The President’s July 2, 2007 commutation of the prison term released the defendant from the Bureau’s [of Prisons] custody by directing any and all prison terms to “expire” in advance of all other components of the sentence, which remain “intact and in effect.” The remaining components of the sentence require the defendant, among other things, to report to the Probation Office immediately to begin his term of supervision. Both sides in the case apparently agree with Mr. Fielding – and Bush -- that Libby should serve probation. Special Counsel Patrick Fitzgerald, in a thorough filing for the prosecution dated July 9, states that
it is the government’s position that the supervised release term remains operative, and that, by effect of the commutation, the supervised release term began on July 2, 2007. Defense appellate attorney Mark Stancil, in Libby’s reply also dated July 9, states,
As a constitutional matter, however, the President had the power to commute a portion of Mr. Libby’s sentence on the terms prescribed in the President’s July 2, 2007 Grant of Executive Clemency, notwithstanding any statutory provision that might otherwise conflict with the President’s action. The defense concludes,
Mr. Libby does not take issue with the legal analysis contained in the July 6, 2007 letter from Fred F. Fielding, Counsel to the President (attached as Exhibit 1). Both sides submitted the Fielding letter as an exhibit.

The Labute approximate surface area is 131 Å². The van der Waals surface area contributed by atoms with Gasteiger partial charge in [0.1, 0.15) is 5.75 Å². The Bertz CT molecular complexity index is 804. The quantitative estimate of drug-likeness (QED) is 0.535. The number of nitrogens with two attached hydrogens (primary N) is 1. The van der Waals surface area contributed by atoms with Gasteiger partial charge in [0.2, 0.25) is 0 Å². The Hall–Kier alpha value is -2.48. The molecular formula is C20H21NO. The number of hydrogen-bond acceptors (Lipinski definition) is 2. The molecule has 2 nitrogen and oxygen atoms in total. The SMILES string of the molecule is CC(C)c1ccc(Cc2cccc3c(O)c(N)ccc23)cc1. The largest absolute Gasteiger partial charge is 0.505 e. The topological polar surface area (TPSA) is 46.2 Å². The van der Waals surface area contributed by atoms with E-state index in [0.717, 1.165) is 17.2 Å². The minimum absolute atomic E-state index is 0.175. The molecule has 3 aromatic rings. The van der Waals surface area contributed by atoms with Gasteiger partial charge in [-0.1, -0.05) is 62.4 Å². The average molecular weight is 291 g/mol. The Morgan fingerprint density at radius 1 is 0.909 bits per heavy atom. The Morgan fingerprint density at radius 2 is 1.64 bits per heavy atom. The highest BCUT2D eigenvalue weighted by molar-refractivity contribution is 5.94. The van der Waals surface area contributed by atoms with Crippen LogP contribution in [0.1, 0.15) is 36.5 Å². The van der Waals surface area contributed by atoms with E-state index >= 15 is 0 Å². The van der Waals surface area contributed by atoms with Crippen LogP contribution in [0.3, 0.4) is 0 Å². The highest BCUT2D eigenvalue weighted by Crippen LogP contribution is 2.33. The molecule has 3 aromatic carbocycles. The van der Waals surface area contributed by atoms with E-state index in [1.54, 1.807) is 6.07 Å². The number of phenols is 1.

The ruling on Libby’s probation has at this writing not yet been handed down. I still wonder how it will be possible, or whether it would be possible, for Libby to violate the conditions of his probation if he does end up on supervised release.

It’s not too likely that he’ll start dealing to support himself, or engage in any of the acts typically prohibited by probation. But what about consorting with his former acquaintances, or being seen around his former hangouts? Does his conviction mean that he has to refrain for two years from obstruction of justice?


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READER COMMENTS ON
"Judge's Ruling Yet to Come; Will Libby Be On Probation?"
(5 Responses so far...)

COMMENT #1 [Permalink]
... Dredd said on 7/11/2007 @ 10:51 am PT...


Margie,

Another day another scandal of stonewalling and hiding the truth of high crimes and misdemeanors.

Anyway, all of these subpoena's folks can't go against the Pardoner in Chief if they want a pardon can they?

So, he has shown his hand, and if they want to draw a get out of jail free card, they must submit to him.

I think that this fascist regime has taken law and order off the table.

And to make matters worse, the congress has taken impeachment off the table.

The people need to take the crooks and liars off the table.


COMMENT #2 [Permalink]
... X said on 7/11/2007 @ 11:36 am PT...


This issue is not even a close call. The Supreme Court has already held that:

http://laws.lp.findlaw.c.../getcase/US/419/256.html